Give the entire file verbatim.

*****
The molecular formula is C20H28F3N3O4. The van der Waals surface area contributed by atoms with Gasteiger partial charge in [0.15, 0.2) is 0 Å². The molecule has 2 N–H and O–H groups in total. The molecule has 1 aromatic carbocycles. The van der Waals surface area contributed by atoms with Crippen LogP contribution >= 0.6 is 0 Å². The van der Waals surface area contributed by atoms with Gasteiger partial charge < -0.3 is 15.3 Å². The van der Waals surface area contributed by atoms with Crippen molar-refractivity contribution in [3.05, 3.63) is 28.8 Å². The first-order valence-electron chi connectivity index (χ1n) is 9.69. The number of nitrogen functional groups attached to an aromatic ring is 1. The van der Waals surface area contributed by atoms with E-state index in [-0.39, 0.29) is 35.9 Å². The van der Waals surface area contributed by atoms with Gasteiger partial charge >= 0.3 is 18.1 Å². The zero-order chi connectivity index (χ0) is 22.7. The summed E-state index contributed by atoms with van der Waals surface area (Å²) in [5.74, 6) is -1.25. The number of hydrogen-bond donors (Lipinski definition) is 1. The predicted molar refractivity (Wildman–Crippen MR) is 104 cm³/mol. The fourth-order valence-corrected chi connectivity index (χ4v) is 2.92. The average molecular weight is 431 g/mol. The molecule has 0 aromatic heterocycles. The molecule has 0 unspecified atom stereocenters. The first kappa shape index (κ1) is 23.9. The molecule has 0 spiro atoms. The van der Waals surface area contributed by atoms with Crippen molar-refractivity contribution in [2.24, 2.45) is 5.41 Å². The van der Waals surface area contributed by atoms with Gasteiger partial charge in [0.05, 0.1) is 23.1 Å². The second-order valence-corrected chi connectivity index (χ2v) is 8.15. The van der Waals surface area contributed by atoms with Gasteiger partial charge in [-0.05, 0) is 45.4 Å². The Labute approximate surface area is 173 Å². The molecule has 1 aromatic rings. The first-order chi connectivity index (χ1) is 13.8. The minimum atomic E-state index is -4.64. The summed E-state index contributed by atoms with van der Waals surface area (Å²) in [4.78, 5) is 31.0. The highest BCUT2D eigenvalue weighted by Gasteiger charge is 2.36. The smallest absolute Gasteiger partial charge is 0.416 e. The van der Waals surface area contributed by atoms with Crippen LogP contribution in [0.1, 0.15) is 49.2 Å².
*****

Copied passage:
The molecular formula is C20H28F3N3O4. The van der Waals surface area contributed by atoms with Gasteiger partial charge in [0.15, 0.2) is 0 Å². The molecule has 2 N–H and O–H groups in total. The molecule has 1 aromatic carbocycles. The van der Waals surface area contributed by atoms with Crippen LogP contribution >= 0.6 is 0 Å². The van der Waals surface area contributed by atoms with Gasteiger partial charge < -0.3 is 15.3 Å². The van der Waals surface area contributed by atoms with Crippen molar-refractivity contribution in [3.05, 3.63) is 28.8 Å². The first-order valence-electron chi connectivity index (χ1n) is 9.69. The number of nitrogen functional groups attached to an aromatic ring is 1. The van der Waals surface area contributed by atoms with E-state index in [-0.39, 0.29) is 35.9 Å². The van der Waals surface area contributed by atoms with Gasteiger partial charge >= 0.3 is 18.1 Å². The zero-order chi connectivity index (χ0) is 22.7. The summed E-state index contributed by atoms with van der Waals surface area (Å²) in [5.74, 6) is -1.25. The number of hydrogen-bond donors (Lipinski definition) is 1. The predicted molar refractivity (Wildman–Crippen MR) is 104 cm³/mol. The fourth-order valence-corrected chi connectivity index (χ4v) is 2.92. The average molecular weight is 431 g/mol. The molecule has 0 aromatic heterocycles. The molecule has 0 unspecified atom stereocenters. The first kappa shape index (κ1) is 23.9. The molecule has 0 spiro atoms. The van der Waals surface area contributed by atoms with Crippen molar-refractivity contribution in [2.24, 2.45) is 5.41 Å². The van der Waals surface area contributed by atoms with Gasteiger partial charge in [0.05, 0.1) is 23.1 Å². The second-order valence-corrected chi connectivity index (χ2v) is 8.15. The van der Waals surface area contributed by atoms with Gasteiger partial charge in [-0.05, 0) is 45.4 Å². The Labute approximate surface area is 173 Å². The molecule has 1 aromatic rings. The first-order chi connectivity index (χ1) is 13.8. The minimum atomic E-state index is -4.64. The summed E-state index contributed by atoms with van der Waals surface area (Å²) in [4.78, 5) is 31.0. The highest BCUT2D eigenvalue weighted by Gasteiger charge is 2.36. The smallest absolute Gasteiger partial charge is 0.416 e. The van der Waals surface area contributed by atoms with Crippen LogP contribution in [0.1, 0.15) is 49.2 Å².